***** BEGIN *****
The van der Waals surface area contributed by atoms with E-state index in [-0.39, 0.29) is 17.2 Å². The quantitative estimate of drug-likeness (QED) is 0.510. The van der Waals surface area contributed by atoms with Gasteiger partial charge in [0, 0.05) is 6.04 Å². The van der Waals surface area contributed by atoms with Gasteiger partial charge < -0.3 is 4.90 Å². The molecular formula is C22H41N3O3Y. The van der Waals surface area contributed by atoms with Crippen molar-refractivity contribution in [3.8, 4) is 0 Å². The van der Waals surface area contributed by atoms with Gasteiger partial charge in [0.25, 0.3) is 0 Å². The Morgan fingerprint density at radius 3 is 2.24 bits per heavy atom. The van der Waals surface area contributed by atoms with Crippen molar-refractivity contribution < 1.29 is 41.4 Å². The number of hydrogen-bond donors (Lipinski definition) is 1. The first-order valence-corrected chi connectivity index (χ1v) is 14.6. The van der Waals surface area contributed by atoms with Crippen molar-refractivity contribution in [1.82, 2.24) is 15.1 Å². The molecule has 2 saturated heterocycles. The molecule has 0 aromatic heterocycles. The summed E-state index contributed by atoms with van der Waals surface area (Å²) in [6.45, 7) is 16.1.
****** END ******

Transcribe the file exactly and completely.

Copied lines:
The van der Waals surface area contributed by atoms with E-state index in [-0.39, 0.29) is 17.2 Å². The quantitative estimate of drug-likeness (QED) is 0.510. The van der Waals surface area contributed by atoms with Gasteiger partial charge in [0, 0.05) is 6.04 Å². The van der Waals surface area contributed by atoms with Gasteiger partial charge < -0.3 is 4.90 Å². The molecular formula is C22H41N3O3Y. The van der Waals surface area contributed by atoms with Crippen molar-refractivity contribution in [3.8, 4) is 0 Å². The van der Waals surface area contributed by atoms with Gasteiger partial charge in [0.25, 0.3) is 0 Å². The Morgan fingerprint density at radius 3 is 2.24 bits per heavy atom. The van der Waals surface area contributed by atoms with Crippen molar-refractivity contribution < 1.29 is 41.4 Å². The number of hydrogen-bond donors (Lipinski definition) is 1. The first-order valence-corrected chi connectivity index (χ1v) is 14.6. The van der Waals surface area contributed by atoms with Crippen molar-refractivity contribution in [1.82, 2.24) is 15.1 Å². The molecule has 2 saturated heterocycles. The molecule has 0 aromatic heterocycles. The summed E-state index contributed by atoms with van der Waals surface area (Å²) in [6.45, 7) is 16.1.